In use, when analyzing a structure or object, for example, an aircraft wing, engine components, etc., a piezoresistor 10 having a wafer, film or foil base substrate 14 is employed. The base substrate 14 is bonded to the structure of object 22 (FIG. 4). When the surface of the structure of object 22 has contours, a film or foil base substrate 14 is preferably employed because such a base substrate 14 allows piezoresistor 10 to conform to the contours. Once the structure or object 22 is subjected to stress, the piezoresistor 10 experiences strain. The strain changes the dimensions of the quantum well layer or layers 18, which thereby changes the resistance of the quantum well structure 12. The quantum well structure 12 is electrically connected to a measurement circuit. The change in resistance is measured by the measurement circuit, for example using a Wheatstone-bridge circuit. This change in resistance is then correlated to the strain of the underlying structure or object 22.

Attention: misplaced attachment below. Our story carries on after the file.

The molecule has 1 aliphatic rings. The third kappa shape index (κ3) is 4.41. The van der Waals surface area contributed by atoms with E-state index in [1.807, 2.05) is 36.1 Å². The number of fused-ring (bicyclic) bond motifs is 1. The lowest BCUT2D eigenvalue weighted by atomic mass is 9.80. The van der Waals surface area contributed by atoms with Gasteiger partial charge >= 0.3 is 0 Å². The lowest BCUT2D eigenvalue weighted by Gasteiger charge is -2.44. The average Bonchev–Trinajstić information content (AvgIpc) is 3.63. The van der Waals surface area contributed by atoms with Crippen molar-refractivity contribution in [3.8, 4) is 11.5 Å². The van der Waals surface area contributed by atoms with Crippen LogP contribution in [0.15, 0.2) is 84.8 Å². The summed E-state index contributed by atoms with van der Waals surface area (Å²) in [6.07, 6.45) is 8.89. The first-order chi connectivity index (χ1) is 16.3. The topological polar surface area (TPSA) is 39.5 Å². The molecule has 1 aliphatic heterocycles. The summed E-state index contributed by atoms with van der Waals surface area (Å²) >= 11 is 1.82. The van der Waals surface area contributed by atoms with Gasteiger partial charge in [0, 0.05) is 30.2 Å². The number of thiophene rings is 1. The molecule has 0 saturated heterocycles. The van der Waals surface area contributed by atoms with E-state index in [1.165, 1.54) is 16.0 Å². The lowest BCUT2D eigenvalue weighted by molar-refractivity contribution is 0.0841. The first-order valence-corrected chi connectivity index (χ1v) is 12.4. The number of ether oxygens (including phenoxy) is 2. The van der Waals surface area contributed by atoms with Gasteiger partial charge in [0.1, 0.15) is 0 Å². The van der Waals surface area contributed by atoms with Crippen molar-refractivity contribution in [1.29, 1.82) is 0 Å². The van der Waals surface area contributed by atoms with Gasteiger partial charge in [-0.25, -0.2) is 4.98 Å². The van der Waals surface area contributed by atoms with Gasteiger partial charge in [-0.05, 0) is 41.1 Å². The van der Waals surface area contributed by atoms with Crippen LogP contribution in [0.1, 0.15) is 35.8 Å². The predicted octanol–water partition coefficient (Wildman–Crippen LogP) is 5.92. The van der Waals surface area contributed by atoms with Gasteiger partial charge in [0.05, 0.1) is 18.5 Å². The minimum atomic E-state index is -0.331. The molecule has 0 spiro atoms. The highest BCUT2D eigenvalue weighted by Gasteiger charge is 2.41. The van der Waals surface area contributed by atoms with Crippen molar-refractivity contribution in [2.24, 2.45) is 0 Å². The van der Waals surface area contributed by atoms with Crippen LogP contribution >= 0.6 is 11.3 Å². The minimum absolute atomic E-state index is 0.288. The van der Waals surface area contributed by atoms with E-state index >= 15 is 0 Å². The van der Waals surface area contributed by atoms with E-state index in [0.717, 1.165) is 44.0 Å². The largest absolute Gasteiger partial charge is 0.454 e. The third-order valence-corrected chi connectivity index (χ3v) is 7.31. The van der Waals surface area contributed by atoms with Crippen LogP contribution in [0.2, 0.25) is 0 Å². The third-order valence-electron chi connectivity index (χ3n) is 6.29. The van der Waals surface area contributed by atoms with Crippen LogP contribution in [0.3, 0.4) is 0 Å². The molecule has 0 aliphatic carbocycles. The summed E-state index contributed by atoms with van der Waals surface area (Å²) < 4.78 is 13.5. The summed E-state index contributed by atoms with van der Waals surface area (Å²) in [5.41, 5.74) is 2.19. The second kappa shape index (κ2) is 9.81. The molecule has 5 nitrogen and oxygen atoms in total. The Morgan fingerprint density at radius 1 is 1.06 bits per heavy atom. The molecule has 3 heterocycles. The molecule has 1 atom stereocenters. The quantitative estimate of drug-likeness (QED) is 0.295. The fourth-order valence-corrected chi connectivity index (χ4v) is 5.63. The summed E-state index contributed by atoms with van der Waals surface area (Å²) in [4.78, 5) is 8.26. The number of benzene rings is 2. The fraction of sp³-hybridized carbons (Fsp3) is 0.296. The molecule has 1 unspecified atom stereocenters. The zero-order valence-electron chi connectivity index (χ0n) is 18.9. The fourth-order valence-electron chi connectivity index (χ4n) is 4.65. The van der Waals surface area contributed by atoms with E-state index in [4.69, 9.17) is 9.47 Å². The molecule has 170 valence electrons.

When base substrate 14 is a mechanical component or element of an electromechanical sensor 24, for example, a cantilevered beam 26 (FIG. 5), or a membrane, microbridge, tethered proof mass etc., the multiple quantum well structure 12 is formed on the mechanical element in a trace pattern with electrical contacts 28 on the two ends of the trace. The quantum well structure 12 is deposited on the mechanical element 26 in the desired pattern by employing standard masking techniques. By connecting the quantum well structure 12 to a measurement circuit, for example, a Wheatsone-bridge circuit, the change in resistance of the quantum well structure 12 can be determined when the mechanical element 26 of the electromechanical sensor 24 is perturbed by external stimuli.